Upon coating the resulting blend from the hot melt in the manner described in the preceding examples, the coatings exhibiting the advantageous properties referred to in example 45 were obtained. Such coatings were found to be particularly tough. and to exhibit outstanding adhesion to glassine or pouch paper substrates, in particular.
It will be understood that various changes may be made in the preferred embodiments described hereinabove without departing from the scope of the Ipresent invention. Accordingly. the preceding escnption s ould be construed as lllustrative and not in a limiting sense.
1. A method for treating a polyolefin support to increase the adhesion of materials thereto, which comprises a applying to said support, in hot melt form, a coating composition consisting essentially of, as the principal substance bonding the composition to said support, a chlorinated butene-l polymer prepared from a butene-l polymer having a melt index of from 0.1 to 60 and a crystallinity of from 20 percent to percent by weight isotactic polymer, the chlorinated butene-l polymer containing from 3 percent to 70 percent by weight 2. The method of claim 1, in which said chlorinated butenel polymer is prepared from a butene-l polymer having a melt index of from 0.5 to 20 and a crystallinity of from 40 percent to 92 percent by weight isotactic polymer, the chlorinated butene-l polymer containing from 5 percent to 50 percent by weight chlorine.
3. The method of claim 1, in which said chlorinated butenel polymer is a homopolymer of butene-l or a copolymer of at least 50 percent by weight of said monomer copolymerized with an olefinically unsaturated monomer copolymerizable therewith.
4. The method of claim 1 wherein the coating composition additionally contains tackifiers, bonding agents, antioxidants, accelerators, u.v. stabilizers, thermal stabilizers, co-elastomers and fillers.
5. A method for treating a polyolefin support to increase the adhesion of materials thereto which comprises applying to said support, dispersed in an organic solvent-containing medium, a coating composition consisting essentially of, as the principal substance bonding the composition to said support, a chlorinated butene-l polymer prepared from a butene-l polymer having a melt index of from 0.1 to 60 and a crystallinity of from 20 percent to 95 percent by weight isotactic polymer, the chlorinated butene-l polymer containing from 3 percent to 70 percent by weight chlorine.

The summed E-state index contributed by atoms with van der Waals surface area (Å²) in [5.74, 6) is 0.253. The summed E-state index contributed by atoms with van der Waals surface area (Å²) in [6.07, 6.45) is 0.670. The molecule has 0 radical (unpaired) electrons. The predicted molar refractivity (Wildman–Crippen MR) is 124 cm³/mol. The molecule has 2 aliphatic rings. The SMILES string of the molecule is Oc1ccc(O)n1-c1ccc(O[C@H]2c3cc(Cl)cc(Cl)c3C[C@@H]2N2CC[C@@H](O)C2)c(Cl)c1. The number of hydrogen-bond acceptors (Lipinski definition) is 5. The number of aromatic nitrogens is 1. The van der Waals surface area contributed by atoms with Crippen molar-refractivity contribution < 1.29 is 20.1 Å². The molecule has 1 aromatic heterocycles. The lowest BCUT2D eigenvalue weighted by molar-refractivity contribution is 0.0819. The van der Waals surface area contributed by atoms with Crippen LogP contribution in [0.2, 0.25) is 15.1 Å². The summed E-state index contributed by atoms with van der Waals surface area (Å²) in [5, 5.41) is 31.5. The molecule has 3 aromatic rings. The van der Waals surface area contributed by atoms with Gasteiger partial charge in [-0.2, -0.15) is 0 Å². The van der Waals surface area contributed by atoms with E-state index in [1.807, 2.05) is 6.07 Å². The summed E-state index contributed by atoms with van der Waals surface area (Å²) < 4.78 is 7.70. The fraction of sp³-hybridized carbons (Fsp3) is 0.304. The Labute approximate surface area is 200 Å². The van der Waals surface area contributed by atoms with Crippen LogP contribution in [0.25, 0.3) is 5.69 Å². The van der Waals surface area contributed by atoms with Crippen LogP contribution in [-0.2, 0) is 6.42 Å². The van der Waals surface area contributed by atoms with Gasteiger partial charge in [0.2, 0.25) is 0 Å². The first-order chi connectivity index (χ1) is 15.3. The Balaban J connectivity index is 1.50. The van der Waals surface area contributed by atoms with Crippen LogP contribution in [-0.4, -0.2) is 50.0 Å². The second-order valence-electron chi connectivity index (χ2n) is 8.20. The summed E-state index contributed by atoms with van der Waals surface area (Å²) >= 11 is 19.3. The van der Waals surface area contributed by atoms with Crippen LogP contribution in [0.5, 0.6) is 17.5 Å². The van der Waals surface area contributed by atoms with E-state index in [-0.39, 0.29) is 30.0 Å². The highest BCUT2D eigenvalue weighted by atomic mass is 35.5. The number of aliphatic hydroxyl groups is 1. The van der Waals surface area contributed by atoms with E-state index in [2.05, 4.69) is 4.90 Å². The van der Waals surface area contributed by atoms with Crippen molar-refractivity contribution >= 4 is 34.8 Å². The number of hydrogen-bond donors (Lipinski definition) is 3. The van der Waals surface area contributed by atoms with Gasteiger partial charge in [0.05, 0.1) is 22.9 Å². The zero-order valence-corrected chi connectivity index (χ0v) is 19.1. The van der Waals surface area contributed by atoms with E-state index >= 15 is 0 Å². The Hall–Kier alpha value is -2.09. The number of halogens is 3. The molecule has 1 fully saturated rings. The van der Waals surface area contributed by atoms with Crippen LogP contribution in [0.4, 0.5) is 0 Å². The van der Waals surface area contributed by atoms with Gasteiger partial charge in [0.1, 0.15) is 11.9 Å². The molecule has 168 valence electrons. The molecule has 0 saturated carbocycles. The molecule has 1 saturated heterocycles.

6. The process of claim 5 wherein the polyolefin is selected from the group consisting of polyethylene, polypropylene and polybutene; the chlorinated butene-l polymer has a melt index of about 0.5 to 20, a crystallinity of about 40 percent to 92 percent and a chlorine content of about 5 to 50 percent and wherein the coating composition is applied to the support without pretreating the support.
7. A method of treating a polybutene support for the purpose of facilitating the bonding of polybutene thereto which comprises applying to said support, dispersed in an organic solvent-containing medium, a coating composition consisting essentially of, as the principal substance bonding the composition to said support, a chlorinated butene-l polymer prepared from a butene-l polymer having a melt index of from 0.1 to 60 and a crystallinity of from 20 percent to 95 percent by weight isotactic polymer, the chlorinated butene-l polymer containing from 3 percent to 70 percent by weight chlorine.
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UNITED STATES PATENT OFFICE CERTIFICATE OF CORRECTION Patent No. 3,619,272 Dated November 9, 1971 Invent0r(s) Thomas H. Shepherd and Murray H. Reich It is certified that error appears in the above-identified patent and that said Letters Patent are hereby corrected as shown below:
Co1umn.12, line 28, after "percent by weight" read chlorine.
Signed and sealed this 11 th day of April 1972.
EDWARD M.FLETCHER, JR. ROBERT GOTTSCHALK Attesting Officer Commissioner of Patents )RM PO-1OSD (10-69)